It is not a real "handbook" in the traditional sense of the word (i.e. a handbook used by mixing engineers), but rather conceptual ideas that point out the key elements of mixing for the beginner.
The reality of this book is that the content is based on a series of pretty informative interviews that are transcribed verbatum in 2nd half of the book. The first half of the book is the author's summary of the usable data culled from the interviews, and presented in a organized fashion.
The 6 aspects covered (that comprise a good mix) should certainly help beginners start thinking about mixing in ways that don't ordinarily occur to beginners. In essence, what this book does best is to tap into the experience of very experienced engineers, and then present "what the experts do" in various scenarios.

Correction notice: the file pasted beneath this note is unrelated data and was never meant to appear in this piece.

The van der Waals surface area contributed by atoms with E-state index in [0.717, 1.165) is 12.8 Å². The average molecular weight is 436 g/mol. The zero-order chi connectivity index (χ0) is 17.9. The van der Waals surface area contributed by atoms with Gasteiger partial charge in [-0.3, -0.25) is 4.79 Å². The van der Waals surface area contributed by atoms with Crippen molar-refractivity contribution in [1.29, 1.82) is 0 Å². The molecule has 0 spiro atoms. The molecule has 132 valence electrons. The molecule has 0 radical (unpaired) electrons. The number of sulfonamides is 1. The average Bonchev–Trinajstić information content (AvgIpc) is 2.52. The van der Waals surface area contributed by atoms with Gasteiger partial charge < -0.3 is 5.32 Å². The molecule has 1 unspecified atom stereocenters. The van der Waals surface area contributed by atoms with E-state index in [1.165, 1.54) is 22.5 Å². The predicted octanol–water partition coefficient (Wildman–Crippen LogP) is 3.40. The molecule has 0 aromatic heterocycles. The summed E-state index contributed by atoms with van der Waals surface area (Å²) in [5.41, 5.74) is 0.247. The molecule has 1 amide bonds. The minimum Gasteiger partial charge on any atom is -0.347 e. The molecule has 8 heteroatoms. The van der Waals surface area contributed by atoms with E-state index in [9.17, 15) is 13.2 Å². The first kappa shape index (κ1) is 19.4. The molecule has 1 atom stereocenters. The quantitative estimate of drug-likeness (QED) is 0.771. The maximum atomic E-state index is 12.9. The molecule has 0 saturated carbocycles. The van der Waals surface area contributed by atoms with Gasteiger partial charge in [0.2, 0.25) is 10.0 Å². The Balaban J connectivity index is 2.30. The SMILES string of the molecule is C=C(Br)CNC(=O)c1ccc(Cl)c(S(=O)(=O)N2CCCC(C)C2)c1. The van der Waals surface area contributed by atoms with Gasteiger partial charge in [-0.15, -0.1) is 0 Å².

There are NOT so much specifics as there are general guidlines. It is not so much "step-by-step instructions" or "hard reference" as it is a "starting point." There ARE useful things like where to start the mix from, and tables that show where to find the EQ frequencies that effect different instruments--for example, to bring out the slap sound on a bass guitar. Further guidlines suggest, which effects and settings (in broad terms) to use to emphasize/de emphasize other aspecs.
I'm a beginner, and it has been a good resource for me.